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Privacy, Regulation and the Public Interest

 

Damien Carrick from the Australian Broadcasting Corporation (ABC) has written a very clear and readable study of the issues behind the Leveson inquiry and what lessons it may hold for the regulation of the media in Australia.


In his study, ‘Privacy, Regulation and the Public Interest: The UK experience and the lessons it might hold for Australia’,  Damien interviews ten leading UK media lawyers, journalists and academics on the best way of addressing breaches of privacy by the media – through the courts or via the regulatory framework.

Everyone agrees on the need to strike the right balance between the right to privacy and the right to freedom of expression.  But as Damien points out, the differences of opinion often lie with defining “the public interest”.  And as regards regulatory reform, he summarises the debate around whether there should be self-regulation, statutory regulation or independent regulation with a statutory underpinning.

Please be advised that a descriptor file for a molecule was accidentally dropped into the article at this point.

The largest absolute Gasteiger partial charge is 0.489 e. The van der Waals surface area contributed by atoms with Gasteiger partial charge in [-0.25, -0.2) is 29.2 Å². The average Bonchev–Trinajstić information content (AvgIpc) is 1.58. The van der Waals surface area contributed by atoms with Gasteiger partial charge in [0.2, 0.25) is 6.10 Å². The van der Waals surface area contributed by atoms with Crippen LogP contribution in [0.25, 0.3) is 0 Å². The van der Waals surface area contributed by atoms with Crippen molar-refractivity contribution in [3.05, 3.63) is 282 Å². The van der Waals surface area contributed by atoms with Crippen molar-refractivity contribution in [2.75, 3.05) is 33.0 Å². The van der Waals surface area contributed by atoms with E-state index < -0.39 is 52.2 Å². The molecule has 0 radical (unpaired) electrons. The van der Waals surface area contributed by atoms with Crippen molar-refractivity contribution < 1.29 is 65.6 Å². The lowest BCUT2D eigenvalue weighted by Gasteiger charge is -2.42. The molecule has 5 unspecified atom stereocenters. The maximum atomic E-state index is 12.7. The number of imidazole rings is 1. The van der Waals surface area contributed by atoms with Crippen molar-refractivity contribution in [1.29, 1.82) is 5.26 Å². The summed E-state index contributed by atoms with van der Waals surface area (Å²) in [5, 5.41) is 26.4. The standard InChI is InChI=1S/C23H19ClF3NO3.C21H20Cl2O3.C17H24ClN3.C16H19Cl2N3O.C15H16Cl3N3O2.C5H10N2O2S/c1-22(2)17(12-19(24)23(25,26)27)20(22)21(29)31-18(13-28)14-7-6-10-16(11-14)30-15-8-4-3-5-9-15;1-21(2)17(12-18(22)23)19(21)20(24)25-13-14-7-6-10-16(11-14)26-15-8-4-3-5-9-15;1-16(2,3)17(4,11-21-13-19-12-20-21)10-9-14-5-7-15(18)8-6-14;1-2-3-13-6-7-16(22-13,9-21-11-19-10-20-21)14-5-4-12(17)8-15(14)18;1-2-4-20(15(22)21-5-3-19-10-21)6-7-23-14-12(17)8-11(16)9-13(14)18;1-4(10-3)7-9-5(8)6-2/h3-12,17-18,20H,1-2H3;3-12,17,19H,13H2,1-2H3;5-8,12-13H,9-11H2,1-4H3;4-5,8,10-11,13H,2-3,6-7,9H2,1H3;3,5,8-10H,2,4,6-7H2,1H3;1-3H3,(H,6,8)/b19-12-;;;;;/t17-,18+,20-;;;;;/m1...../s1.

Damien concludes that both the UK and Australia could gain from observing what is taking place in the other country:  Australia could draw on ideas about how to create a voluntary scheme, while the UK could start to consider a blue sky approach to the challenges of convergence.


He also is attracted to the ideas of RISJ author Lara Fielden who has put forward a three tier regulatory model.  Her model recognises that the traditional divisions between media platforms are collapsing and in the future newspapers and TV stations will more and more resemble each other. It also recognises that compelling participation is an increasingly difficult proposition.

A better approach is to allow news organisations to choose their own level and form of regulation and educate the public to distinguish between these different forms. Each of the three tiers of regulation will be accompanied by a different set of legal and regulatory obligations.

Damien recognises that

the model presupposes that the public will be able to distinguish between the three tiers. This is a big assumption.

But he argues that what is interesting about this model is ‘that it lets go of control. It acknowledges a world of uncertainties and fluidity.’

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